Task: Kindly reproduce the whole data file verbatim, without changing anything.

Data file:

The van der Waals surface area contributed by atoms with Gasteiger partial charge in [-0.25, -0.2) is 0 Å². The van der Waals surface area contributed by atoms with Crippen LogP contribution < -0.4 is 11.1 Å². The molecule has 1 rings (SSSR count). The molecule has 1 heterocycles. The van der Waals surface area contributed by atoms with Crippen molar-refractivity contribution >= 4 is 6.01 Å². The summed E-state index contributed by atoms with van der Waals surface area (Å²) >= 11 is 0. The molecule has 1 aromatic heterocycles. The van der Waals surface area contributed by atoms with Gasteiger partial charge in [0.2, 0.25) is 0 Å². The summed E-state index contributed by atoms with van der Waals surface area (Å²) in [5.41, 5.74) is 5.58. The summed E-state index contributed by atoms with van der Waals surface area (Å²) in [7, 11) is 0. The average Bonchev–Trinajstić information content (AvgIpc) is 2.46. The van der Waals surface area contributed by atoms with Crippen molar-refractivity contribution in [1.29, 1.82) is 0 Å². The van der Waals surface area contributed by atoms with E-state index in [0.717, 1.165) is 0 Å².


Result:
The van der Waals surface area contributed by atoms with Gasteiger partial charge in [-0.25, -0.2) is 0 Å². The van der Waals surface area contributed by atoms with Crippen LogP contribution < -0.4 is 11.1 Å². The molecule has 1 rings (SSSR count). The molecule has 1 heterocycles. The van der Waals surface area contributed by atoms with Crippen molar-refractivity contribution >= 4 is 6.01 Å². The summed E-state index contributed by atoms with van der Waals surface area (Å²) >= 11 is 0. The molecule has 1 aromatic heterocycles. The van der Waals surface area contributed by atoms with Gasteiger partial charge in [0.2, 0.25) is 0 Å². The summed E-state index contributed by atoms with van der Waals surface area (Å²) in [5.41, 5.74) is 5.58. The summed E-state index contributed by atoms with van der Waals surface area (Å²) in [7, 11) is 0. The average Bonchev–Trinajstić information content (AvgIpc) is 2.46. The van der Waals surface area contributed by atoms with Crippen molar-refractivity contribution in [1.29, 1.82) is 0 Å². The van der Waals surface area contributed by atoms with E-state index in [0.717, 1.165) is 0 Å².